Starring Liam Hemsworth, Travis Tope, Jeff Goldblum, William Fichtner, Jessie Usher, Maika Monroe, Brent Spiner, Bill Pullman, Sela Ward, Deobia Oparei, Nicolas Wright, Judd Hirsch, Charlotte Gainsbourg & Angelababy
Directed by Roland Emmerich
The American film industry exists within a bubble. In fact every film industry does. The film-makers possess a narcissistic mentality, placing their industry squarely at the center of its own universe of creation, which translates through the films they produce. Standing on the outside it’s obvious that unless the creativity drill strikes a new reserve of inspiration (see 1996 in action blockbusters), the single, constantly used well will inevitably dry up. After that it’s a matter of rinse and repeat and Independence Day: Resurgence is a reiteration of this method.
Disclaimer: this isn’t a hate-filled attack on the United States, nor is it social or political commentary on the country. It’s a critique of the film industry that insists on championing America’s brand of patriotism as a universally viable form of entertainment. It reaches new heights in Resurgence as a three-thousand mile wide spaceship causes widespread devastation to the United States the likes of which we couldn’t imagine (nor could the film-makers depict despite the extravagant budget). As for the rest of the world? Who cares? America gets it the worst and it’s now up to America to rally America and use America to save the world.
It’s not just a general gripe about all American films. It’s a particular exception I take with the latest film franchise (oh boy, another one). Bill Pullman’s speech from the original is as epic as it gets, but proclaiming a domestic holiday as now belonging to all of planet earth is just as arrogant. Resurgence doubles down on this. The broad scope that once enveloped the entire world has been condensed into an attitude that America is the world. Diversity is barren, with a few supporting and tertiary characters who serve as a token for multiculturalism. Meanwhile the moon gets more screen time than Africa. That about sums up earth as far as Resurgence is concerned.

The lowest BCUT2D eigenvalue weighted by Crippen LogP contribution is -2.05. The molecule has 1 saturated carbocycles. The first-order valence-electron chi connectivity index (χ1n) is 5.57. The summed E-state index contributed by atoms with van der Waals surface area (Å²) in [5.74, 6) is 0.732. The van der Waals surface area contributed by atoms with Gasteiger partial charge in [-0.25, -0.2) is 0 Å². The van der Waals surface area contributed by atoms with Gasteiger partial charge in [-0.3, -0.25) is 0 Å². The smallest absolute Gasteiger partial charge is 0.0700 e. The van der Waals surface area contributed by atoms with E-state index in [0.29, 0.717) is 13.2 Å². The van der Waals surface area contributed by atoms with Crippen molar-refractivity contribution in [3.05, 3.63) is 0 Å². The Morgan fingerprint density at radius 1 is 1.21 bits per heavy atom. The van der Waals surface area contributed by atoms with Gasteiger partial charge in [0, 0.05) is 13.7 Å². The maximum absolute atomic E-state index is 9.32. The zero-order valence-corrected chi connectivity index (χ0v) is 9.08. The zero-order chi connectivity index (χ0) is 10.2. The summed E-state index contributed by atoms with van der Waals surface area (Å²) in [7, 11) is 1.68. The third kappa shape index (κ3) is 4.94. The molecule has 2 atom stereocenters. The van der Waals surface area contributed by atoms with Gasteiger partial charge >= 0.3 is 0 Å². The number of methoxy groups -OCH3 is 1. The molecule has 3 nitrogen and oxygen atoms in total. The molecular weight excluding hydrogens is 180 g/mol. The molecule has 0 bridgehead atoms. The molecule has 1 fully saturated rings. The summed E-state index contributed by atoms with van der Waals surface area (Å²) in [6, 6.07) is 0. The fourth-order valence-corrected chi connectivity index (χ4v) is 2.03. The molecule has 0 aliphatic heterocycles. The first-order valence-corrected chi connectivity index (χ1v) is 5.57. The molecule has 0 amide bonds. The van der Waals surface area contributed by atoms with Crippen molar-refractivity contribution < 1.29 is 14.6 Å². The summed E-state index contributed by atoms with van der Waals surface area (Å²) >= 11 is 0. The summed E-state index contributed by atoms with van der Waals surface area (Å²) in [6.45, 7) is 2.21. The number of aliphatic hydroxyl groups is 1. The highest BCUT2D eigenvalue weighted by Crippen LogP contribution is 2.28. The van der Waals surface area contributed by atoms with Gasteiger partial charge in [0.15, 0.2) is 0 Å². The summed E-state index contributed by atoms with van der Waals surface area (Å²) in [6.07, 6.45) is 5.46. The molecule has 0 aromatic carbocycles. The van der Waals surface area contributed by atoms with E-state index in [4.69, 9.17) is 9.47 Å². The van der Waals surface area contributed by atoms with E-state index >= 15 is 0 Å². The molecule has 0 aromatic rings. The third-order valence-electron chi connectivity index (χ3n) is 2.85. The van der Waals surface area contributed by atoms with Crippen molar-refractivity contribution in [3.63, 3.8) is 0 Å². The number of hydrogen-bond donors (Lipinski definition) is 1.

The comparison between father and son doesn’t get any easier. Everything that made this film possible has been thrown to the wayside. Once upon a time the world was heavily out-gunned by a far superior race and it was only through ingenious thought that earth wins the day. The tag-line We had twenty years to prepare. So did they could not be more poetic. That huge ship guarantees a twenty-year upgrade to the unique cinematography, right? Nope. In fact the mothership has a more comprehensive depiction on the film’s posters. But there’s a queen alien who’s going to be a big deal, right? Nope. These once ominous invaders are now comically inept. What was once unassailable is replaced by the adage that if at first you don’t succeed you’ll get it right on the second attempt.
I’ll measure myself at this point and agree that of course an American-based film industry is going to be America-centric. The Australian film industry does the same thing. It’s because the direct predecessor managed to delineate a far more vast global crisis that I take issue with it in Resurgence. The film isn’t inherently bad because it’s set in the United States. In fact it’s not entirely bad to begin with, but it’s gone the way of the big, dumb monster movie. It’s a ye old tradition, and it’s worked in the past but it only goes so far.
Mine is a simple yearning. Resurgence already had the foundations for a suspenseful and intelligent summer blockbuster with great diversity. Unlike the mothership, Resurgence never even bothered tapping the well.